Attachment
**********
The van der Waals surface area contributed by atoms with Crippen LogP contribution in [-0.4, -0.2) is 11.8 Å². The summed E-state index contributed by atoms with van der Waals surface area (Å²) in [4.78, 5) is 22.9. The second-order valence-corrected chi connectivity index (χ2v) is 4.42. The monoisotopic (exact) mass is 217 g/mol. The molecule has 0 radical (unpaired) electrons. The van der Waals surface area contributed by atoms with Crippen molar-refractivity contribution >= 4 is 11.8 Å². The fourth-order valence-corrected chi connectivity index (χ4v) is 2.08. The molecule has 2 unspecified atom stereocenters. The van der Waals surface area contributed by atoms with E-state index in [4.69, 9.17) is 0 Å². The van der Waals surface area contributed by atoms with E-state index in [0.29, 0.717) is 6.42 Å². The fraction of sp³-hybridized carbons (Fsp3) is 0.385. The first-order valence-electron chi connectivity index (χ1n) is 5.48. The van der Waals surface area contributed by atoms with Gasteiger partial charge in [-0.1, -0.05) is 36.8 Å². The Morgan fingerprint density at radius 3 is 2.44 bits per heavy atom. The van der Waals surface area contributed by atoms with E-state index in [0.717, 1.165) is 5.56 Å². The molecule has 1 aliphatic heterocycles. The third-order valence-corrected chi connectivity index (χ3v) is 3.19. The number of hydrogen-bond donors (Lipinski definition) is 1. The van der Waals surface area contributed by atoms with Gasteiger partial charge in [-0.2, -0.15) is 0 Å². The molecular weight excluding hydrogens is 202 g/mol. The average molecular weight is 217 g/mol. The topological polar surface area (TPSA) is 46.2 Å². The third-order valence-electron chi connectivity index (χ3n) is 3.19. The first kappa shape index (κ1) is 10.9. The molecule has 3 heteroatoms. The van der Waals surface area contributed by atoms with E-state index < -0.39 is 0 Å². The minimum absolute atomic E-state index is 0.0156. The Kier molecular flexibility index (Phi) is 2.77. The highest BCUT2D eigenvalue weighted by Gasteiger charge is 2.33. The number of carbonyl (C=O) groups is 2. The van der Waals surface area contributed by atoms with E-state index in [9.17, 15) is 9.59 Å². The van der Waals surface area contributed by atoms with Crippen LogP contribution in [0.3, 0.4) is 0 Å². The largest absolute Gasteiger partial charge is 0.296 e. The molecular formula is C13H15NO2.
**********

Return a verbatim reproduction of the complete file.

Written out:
The van der Waals surface area contributed by atoms with Crippen LogP contribution in [-0.4, -0.2) is 11.8 Å². The summed E-state index contributed by atoms with van der Waals surface area (Å²) in [4.78, 5) is 22.9. The second-order valence-corrected chi connectivity index (χ2v) is 4.42. The monoisotopic (exact) mass is 217 g/mol. The molecule has 0 radical (unpaired) electrons. The van der Waals surface area contributed by atoms with Crippen molar-refractivity contribution >= 4 is 11.8 Å². The fourth-order valence-corrected chi connectivity index (χ4v) is 2.08. The molecule has 2 unspecified atom stereocenters. The van der Waals surface area contributed by atoms with E-state index in [4.69, 9.17) is 0 Å². The van der Waals surface area contributed by atoms with E-state index in [0.29, 0.717) is 6.42 Å². The fraction of sp³-hybridized carbons (Fsp3) is 0.385. The first-order valence-electron chi connectivity index (χ1n) is 5.48. The van der Waals surface area contributed by atoms with Gasteiger partial charge in [-0.1, -0.05) is 36.8 Å². The Morgan fingerprint density at radius 3 is 2.44 bits per heavy atom. The van der Waals surface area contributed by atoms with E-state index in [0.717, 1.165) is 5.56 Å². The molecule has 1 aliphatic heterocycles. The third-order valence-corrected chi connectivity index (χ3v) is 3.19. The number of hydrogen-bond donors (Lipinski definition) is 1. The van der Waals surface area contributed by atoms with Gasteiger partial charge in [-0.2, -0.15) is 0 Å². The molecular weight excluding hydrogens is 202 g/mol. The average molecular weight is 217 g/mol. The topological polar surface area (TPSA) is 46.2 Å². The third-order valence-electron chi connectivity index (χ3n) is 3.19. The first kappa shape index (κ1) is 10.9. The molecule has 3 heteroatoms. The van der Waals surface area contributed by atoms with E-state index < -0.39 is 0 Å². The minimum absolute atomic E-state index is 0.0156. The Kier molecular flexibility index (Phi) is 2.77. The highest BCUT2D eigenvalue weighted by Gasteiger charge is 2.33. The number of carbonyl (C=O) groups is 2. The van der Waals surface area contributed by atoms with E-state index in [9.17, 15) is 9.59 Å². The van der Waals surface area contributed by atoms with Crippen LogP contribution in [0.3, 0.4) is 0 Å². The largest absolute Gasteiger partial charge is 0.296 e. The molecular formula is C13H15NO2.